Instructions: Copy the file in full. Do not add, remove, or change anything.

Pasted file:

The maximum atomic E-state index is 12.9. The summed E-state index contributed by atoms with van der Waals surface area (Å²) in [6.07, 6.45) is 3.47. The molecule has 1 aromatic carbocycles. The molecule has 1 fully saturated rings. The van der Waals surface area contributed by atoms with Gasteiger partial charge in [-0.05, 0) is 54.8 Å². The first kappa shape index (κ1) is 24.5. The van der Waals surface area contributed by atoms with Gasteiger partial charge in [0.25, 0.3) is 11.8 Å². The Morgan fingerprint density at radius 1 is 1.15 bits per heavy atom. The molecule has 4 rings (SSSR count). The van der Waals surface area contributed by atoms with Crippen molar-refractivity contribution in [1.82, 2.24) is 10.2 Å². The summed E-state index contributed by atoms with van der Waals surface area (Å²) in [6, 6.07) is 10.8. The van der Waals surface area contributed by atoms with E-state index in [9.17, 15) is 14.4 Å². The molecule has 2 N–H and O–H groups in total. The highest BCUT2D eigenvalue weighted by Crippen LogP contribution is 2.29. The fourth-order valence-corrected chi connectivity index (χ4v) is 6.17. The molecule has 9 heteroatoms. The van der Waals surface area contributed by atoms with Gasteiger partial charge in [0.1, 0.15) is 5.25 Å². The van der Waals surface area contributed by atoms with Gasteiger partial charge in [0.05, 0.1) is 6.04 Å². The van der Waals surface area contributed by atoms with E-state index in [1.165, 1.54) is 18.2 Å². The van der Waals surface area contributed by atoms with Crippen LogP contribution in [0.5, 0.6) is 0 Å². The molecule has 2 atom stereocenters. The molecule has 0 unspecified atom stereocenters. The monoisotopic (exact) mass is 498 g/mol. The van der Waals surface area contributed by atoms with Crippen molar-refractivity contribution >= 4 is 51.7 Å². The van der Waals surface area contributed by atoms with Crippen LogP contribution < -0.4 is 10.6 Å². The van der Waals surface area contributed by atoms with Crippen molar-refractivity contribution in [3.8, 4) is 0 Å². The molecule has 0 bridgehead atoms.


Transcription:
The maximum atomic E-state index is 12.9. The summed E-state index contributed by atoms with van der Waals surface area (Å²) in [6.07, 6.45) is 3.47. The molecule has 1 aromatic carbocycles. The molecule has 1 fully saturated rings. The van der Waals surface area contributed by atoms with Gasteiger partial charge in [-0.05, 0) is 54.8 Å². The first kappa shape index (κ1) is 24.5. The van der Waals surface area contributed by atoms with Gasteiger partial charge in [0.25, 0.3) is 11.8 Å². The Morgan fingerprint density at radius 1 is 1.15 bits per heavy atom. The molecule has 4 rings (SSSR count). The van der Waals surface area contributed by atoms with Crippen molar-refractivity contribution in [1.82, 2.24) is 10.2 Å². The summed E-state index contributed by atoms with van der Waals surface area (Å²) in [6, 6.07) is 10.8. The van der Waals surface area contributed by atoms with E-state index in [9.17, 15) is 14.4 Å². The molecule has 2 N–H and O–H groups in total. The highest BCUT2D eigenvalue weighted by Crippen LogP contribution is 2.29. The fourth-order valence-corrected chi connectivity index (χ4v) is 6.17. The molecule has 9 heteroatoms. The van der Waals surface area contributed by atoms with Gasteiger partial charge in [0.1, 0.15) is 5.25 Å². The van der Waals surface area contributed by atoms with Gasteiger partial charge in [0.05, 0.1) is 6.04 Å². The van der Waals surface area contributed by atoms with E-state index in [1.165, 1.54) is 18.2 Å². The van der Waals surface area contributed by atoms with Crippen LogP contribution in [0.5, 0.6) is 0 Å². The molecule has 2 atom stereocenters. The molecule has 0 unspecified atom stereocenters. The monoisotopic (exact) mass is 498 g/mol. The van der Waals surface area contributed by atoms with Crippen molar-refractivity contribution >= 4 is 51.7 Å². The van der Waals surface area contributed by atoms with Crippen LogP contribution < -0.4 is 10.6 Å². The van der Waals surface area contributed by atoms with Crippen molar-refractivity contribution in [3.8, 4) is 0 Å². The molecule has 0 bridgehead atoms.